Monday, June 18, 2007

Lunch at the Gangbanger’s Grill

by Michael Dymmoch

This is my picture of Hell: Eternity in criminal court without possibility of parole.

Even before you get into the building at 26th and California you’re demoralized, in the parking garage—assuming you’re a juror, lawyer or cop and can get in it. It's filthy. Defendants and their families have to park on the street or take the bus.

You have to go through security—“Take off your belt. Everything out of your pockets. No exceptions.” When you get to your courtroom, you spend 75% of your time waiting for something to happen. Some judges handle dozens of cases daily. Bond court judges sometimes process 200 arraignments per hour.

At lunch time, since the cafeteria is closed for renovations, you get to choose between the roach-coaches parked on California and the coffee shop near the main entrance. Cognicenti call it the Gangbanger’s Grill.

When you find an anomaly like Cindy, the Sheriff’s deputy who still seems to give a damn, you wonder how she escaped the process that turns most of the deputies into zombies, and most of the defendants--most of whom are guilty--into placid cattle herded from cell to pen to court room and back. Cindy, as it turns out, has only been here since December. And since she used to be a process server in bad neighborhoods, this probably seems like easy duty.

The system is a Bizarro version of Monopoly:

Your attorney didn’t show--Lose two turns.

Motion to dismiss denied--Go directly to jail. Do not pass Go.

The Judge grants you a continuance--move forward three spaces.

Witness recanted--Get out of jail free.

Individually, the players seem decent enough. The attorneys could be your next door neighbors—if you live in a good neighborhood. When they come to court, the defendants seem harmless. Until you discover that the 24 year old standing respectfully before the judge with his hands behind his back--that fellow you wouldn’t give a second glance if you sat behind him on the bus--has been charged with pouring gasoline into an occupied car and setting it on fire.

Maybe the people involved in the day to day get so jaded by the enormity of the horror and the mind-numbing delays that they don’t notice any more. But somebody ought to.

If the rest of us don’t get involved, who will?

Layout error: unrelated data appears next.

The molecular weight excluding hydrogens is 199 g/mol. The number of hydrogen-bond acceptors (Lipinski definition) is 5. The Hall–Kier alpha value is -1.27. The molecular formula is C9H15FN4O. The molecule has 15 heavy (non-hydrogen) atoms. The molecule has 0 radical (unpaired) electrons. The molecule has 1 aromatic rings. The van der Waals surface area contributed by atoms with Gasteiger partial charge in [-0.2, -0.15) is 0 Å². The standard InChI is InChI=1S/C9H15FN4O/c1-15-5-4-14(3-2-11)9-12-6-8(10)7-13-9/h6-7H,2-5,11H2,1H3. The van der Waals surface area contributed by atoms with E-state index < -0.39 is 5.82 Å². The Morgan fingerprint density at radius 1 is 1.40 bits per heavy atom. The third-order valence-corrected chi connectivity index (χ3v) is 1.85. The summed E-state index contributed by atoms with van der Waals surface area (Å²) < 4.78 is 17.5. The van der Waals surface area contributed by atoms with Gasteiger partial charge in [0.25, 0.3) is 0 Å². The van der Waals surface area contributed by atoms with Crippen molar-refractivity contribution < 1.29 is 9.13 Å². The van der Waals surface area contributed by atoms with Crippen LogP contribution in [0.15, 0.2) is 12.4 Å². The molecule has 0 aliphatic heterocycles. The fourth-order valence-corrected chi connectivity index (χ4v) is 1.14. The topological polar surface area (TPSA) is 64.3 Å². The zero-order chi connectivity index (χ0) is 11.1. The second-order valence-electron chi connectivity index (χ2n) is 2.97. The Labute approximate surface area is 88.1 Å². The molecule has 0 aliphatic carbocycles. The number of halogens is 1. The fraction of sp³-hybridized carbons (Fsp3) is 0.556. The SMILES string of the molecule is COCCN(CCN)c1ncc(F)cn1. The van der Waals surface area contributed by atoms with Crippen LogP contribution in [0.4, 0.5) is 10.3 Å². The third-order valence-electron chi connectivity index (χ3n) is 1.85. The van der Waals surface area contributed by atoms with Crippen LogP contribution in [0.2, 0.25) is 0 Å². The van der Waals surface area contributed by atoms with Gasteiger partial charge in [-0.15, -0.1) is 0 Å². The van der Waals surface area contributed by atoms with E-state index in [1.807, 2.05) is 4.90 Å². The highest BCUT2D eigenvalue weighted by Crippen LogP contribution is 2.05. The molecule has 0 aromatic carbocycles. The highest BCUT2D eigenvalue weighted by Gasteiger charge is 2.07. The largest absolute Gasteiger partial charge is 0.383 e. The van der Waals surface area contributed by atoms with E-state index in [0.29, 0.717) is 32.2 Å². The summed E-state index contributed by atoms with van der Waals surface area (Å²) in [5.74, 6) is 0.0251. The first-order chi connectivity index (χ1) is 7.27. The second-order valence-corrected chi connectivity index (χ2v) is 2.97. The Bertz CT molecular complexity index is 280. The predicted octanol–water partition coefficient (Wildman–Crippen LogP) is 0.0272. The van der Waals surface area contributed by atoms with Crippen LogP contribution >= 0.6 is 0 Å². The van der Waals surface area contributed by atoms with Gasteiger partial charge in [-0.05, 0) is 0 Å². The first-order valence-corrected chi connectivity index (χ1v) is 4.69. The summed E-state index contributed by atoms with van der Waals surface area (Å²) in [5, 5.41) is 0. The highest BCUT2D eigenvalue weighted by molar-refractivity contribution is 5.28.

If no one does, how can anything ever change?

4 comments:

Barbara D'Amato said...

Yikes. You're absolutely right. What specific things can people do? Write to reps? Letters to newspapers? I'm so not informed about this.

Michael Dymmoch said...

Yes. Write, call, agitate. But first go to court and see what's going on for yourself. Think of it as research. Chicagoans can join the Court Advocate program--check with your local police district rep. If you're scared to go alone, I'll take you.

Fight for better schools, better cops, better drug intervention. The new anti-drug campaign is good--it points out that people who start drugs early are more likey to become abusers. Check out High Society: How Substance Abuse Raveges America and What to Do About It by Joseph Califano, Jr.

Vote. Most of the judges I've see at 26th & Cal are great, but every election bad or unqualified judges get reelected--in spite of advance warnings in the papers.

Pay more attention to what politicians are saying--and not saying. If what they promise sounds too good to be true, vote for the other guy.

If you think one person can't make a difference, consider how attitudes about drunk driving have changed since Cindy Lightner founded MADD.

Any other suggestions?

JD Rhoades said...

This is my picture of Hell: Eternity in criminal court without possibility of parole.

You get used to it. Getting paid helps. ;-).

If you think one person can't make a difference, consider how attitudes about drunk driving have changed since Cindy Lightner founded MADD.

You mean how the whole concept of "innocent until proven guilty" has basically been gutted and replaced with "trial by machine"? You mean the way the whole idea that the police can't just stop you and roust you without some probable cause to believe you've committed a crime has become a joke? Believe me, I've considered it.

Barbara D'Amato said...

For judicial evaluations, try:

The Chicago Council of Lawyers
www.chicagocouncil.org
750 N. Lake Shore Drive 4th floor
Chicago IL 60611


I suppose we all should take a listing of good and bad judges when we go into the voting booth.